http://www.policymic.com/articles/15380/gary-johnson-polls-why-the-cpd-decision-to-keep-him-out-of-the-debates-is-illegal

  12. I tried calling but I got a busy signal…I’ll try again later.

  13. I just emailed the below to the CPD. You can use some of the info that I used if you wish. (Sorry I’m kind of sp@mming the comments, BTW. This is the last comment I have.)

    Dear Sirs or Madams:

    I wish to write you because of your exclusion of Libertarian presidential candidate Gary Johnson from the presidential debates. This decision is not only harmful to the wonderful American way of elections and democracy but is actually illegal under current tax code.

    1.) Gary Johnson polls right about where Ross Perot did in 1992.

    Perot was included in the 1992 debates. Therefore, I respectfully request that Johnson also be included. With all due respect, not putting Johnson in the debates is the highest form of hypocrisy.

    2.) Disallowing Gary Johnson puts the Commision on Presidential Debates (CPD) in violation of current tax code.

    The CPD is legally bound to include Gary Johnson.

    The CPD was created in 1987 to “ensure that debates, as a permanent part of every general election, provide the best possible information to viewers and listeners.” According to your website, the CPD was granted and operates currently as a 501(c) nonprofit organization. This means that among other perks, the CPD enjoys the ability to conduct business without paying taxes.

    There are certain political stipulations that come with such a designation. IRS Exemption Requirements — Section 501(c)(3) Organizations state that such organizations may not be an “action organization, i.e., it may not participate in any campaign activity for or against political candidates.” Furthermore, the IRS says that “the organization must not be organized or operated for the benefit of private interests.”

    What does that mean? Well, by barring any candidate that appears on enough ballots to win the election, the CPD is participating in “campaign activities against political candidate” — Gary Johnson.

    For the aforementioned reasons alone, I humbly submit that the CPD please include Gary Johnson in the debates.

    Sincerely,
    (xxxxx)

  14. Be Rational · · Reply

    Hello Richard,

    Sorry to repeat question, but … if you have time:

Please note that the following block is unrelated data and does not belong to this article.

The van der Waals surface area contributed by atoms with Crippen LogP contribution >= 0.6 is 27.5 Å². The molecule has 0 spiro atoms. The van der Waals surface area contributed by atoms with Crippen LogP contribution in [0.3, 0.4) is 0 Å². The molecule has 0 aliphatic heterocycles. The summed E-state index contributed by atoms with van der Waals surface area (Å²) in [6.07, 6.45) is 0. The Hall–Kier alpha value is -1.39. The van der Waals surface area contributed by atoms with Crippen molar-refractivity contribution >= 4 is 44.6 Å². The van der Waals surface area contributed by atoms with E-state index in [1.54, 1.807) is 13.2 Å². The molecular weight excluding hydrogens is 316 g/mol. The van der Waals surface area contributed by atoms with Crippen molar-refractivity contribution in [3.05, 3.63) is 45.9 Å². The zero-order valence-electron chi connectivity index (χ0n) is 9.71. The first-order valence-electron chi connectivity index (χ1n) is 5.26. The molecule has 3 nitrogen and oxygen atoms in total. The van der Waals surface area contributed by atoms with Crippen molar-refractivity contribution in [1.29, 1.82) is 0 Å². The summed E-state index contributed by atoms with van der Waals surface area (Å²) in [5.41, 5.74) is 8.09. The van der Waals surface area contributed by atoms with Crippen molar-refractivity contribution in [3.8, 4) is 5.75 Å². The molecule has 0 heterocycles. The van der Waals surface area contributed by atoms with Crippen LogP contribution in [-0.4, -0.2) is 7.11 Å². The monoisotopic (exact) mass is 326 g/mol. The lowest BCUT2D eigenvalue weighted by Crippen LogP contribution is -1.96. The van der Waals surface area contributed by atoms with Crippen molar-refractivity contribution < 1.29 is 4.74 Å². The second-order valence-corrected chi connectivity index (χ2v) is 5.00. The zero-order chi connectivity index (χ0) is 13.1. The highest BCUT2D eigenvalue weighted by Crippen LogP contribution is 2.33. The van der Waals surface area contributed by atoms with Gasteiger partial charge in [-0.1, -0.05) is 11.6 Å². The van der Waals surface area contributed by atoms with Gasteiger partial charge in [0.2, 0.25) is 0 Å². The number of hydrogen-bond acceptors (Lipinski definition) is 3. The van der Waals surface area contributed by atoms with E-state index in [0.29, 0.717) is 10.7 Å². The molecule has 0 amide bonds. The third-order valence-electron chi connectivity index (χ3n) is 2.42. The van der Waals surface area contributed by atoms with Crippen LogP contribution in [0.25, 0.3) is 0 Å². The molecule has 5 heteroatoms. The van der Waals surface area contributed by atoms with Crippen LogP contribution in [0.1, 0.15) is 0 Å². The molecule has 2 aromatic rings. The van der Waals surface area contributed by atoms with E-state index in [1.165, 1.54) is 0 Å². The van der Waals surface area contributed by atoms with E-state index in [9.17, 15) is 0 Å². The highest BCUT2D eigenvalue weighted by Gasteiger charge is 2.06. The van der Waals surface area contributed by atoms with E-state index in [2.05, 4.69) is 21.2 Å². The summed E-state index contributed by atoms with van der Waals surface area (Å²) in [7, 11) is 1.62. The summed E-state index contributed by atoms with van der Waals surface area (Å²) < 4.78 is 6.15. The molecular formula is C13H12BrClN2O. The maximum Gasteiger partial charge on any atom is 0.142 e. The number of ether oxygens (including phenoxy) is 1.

There are only 4 candidates on the ballot in enough states to win in the Electoral College. Having a theoretical chance of victory would be a resonable requirement to limit the number of participants in the Debates.

    Excluding Johnson and Stein is not reasonable. It amounts to rigging the election in advance.

    Question to Richard: This year there are only 4 on the ballot in enough states to have a theoretical chance of winning in the EC.

    What are the numbers of POTUS candidates so qualified in past years?

    What was the greatest and least number so qualified?

    Thanks in advance for the info and for your time.

  15. Comments at youtube mention that in addition to YWCA, BBH NY has also withdrawn as a sponsor.

    That’s 2 out of 10.

    Contacting sponsors seems to have some effect.

  16. Richard Winger · · Reply

    #14, in every presidential election in U.S. history , there have always been between two and seven presidential candidates on the ballot in enough states to theoretically win the election. The list of each presidential election, and who those candidates were, can be seen at http://www.ballot-access.org. The upper right hand corner has links to past print issues. The chart is in the July 1, 2007 issue, and covers 1856-2004. In 2008 there were six candidates and this year, as you say, there are four.

    For years before there were government-printed ballots, the variable is whether a presidential candidate prepared privately printed ballots in states with a majority of the electoral college.

  17. Be Rational · · Reply

    Thank you Richard. I will check it out.

  18. @9 Why have a polling requirement at all? National poll results are irrelevant in presidential elections, all that matters is the electoral vote (especially since there are no uniform polling requirements). Getting on the balot in enough states to win is no small feat and winnows the field sufficiently.